This week, we are going to talk about the Yocto-Color-V2. This module can drive up to 150 RGB leds. In a previous post, we saw how to create animations which are run directly by the Yocto-Color-V2. There are however limitations and for complex animations we sometimes have to compute each frame of the animation and to update the leds from the application. This is what we are going to do this week.
The Yocto-Visualization application which enables you to easily visualize the data coming from Yoctopuce sensors wasn't implemented in a day. It's main development spread over more than two years. This is why the information about it is somewhat scattered around this blog. This week, we decided to gather all the pieces of information into a post. If you have never used Yocto-Visualization before, you can find here everything you need to know. If you have already used it, take the time to browse through this post, you may have missed some interesting details.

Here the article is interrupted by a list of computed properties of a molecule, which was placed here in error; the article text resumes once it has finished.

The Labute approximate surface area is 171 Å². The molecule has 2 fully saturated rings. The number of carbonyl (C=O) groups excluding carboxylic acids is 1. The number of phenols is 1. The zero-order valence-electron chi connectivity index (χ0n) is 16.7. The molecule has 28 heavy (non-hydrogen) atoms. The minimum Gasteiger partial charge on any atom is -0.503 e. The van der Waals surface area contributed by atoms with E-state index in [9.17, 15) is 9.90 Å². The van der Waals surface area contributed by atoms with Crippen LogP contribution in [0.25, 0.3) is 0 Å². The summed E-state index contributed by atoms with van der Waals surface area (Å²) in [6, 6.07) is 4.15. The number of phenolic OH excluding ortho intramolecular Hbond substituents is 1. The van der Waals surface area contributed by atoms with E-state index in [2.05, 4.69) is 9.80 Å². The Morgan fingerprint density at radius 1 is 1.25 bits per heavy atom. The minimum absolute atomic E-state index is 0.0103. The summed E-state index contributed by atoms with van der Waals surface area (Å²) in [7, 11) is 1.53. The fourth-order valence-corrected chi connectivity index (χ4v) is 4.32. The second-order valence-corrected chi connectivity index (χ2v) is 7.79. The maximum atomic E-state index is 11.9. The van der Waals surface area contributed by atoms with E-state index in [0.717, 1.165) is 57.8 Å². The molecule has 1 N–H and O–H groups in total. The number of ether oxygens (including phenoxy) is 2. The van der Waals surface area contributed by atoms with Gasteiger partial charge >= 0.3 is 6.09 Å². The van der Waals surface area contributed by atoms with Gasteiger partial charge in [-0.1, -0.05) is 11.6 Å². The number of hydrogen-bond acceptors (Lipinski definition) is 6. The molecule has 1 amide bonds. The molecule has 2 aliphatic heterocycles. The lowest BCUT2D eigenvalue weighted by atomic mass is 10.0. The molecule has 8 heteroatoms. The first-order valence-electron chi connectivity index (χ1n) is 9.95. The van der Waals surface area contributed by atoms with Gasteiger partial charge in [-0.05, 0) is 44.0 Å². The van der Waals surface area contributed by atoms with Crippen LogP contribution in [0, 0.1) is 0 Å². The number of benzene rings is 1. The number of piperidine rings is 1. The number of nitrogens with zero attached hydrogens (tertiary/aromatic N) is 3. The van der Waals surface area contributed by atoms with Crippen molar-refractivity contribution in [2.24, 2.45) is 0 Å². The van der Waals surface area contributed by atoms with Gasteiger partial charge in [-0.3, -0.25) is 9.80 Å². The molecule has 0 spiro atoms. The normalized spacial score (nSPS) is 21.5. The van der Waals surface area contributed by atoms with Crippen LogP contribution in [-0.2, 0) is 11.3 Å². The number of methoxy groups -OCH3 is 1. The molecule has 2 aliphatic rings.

For some applications, the Yocto-3D and the Yocto-3D-V2 can be used as inclinometers, as they can estimate their spatial orientation. But you may have noticed that we don't provide any accuracy information on the inclination measure in the specifications. To know more, we are going to compare these two modules today with the Murata SCL3300 precision inclinometer that we interfaced last week with a Yocto-SPI.
After last week's post on how to query an SPI sensor by explicitly managing SPI communications using the Yoctopuce library, we are now going to show how the Yocto-SPI can make your life even easier, and above all simplify the code of the application.
Creating a software to query an SPI sensor contains a number of traps, linked to the specificities of this communication mode. This post provides some advice to avoid the most frequent pitfalls.
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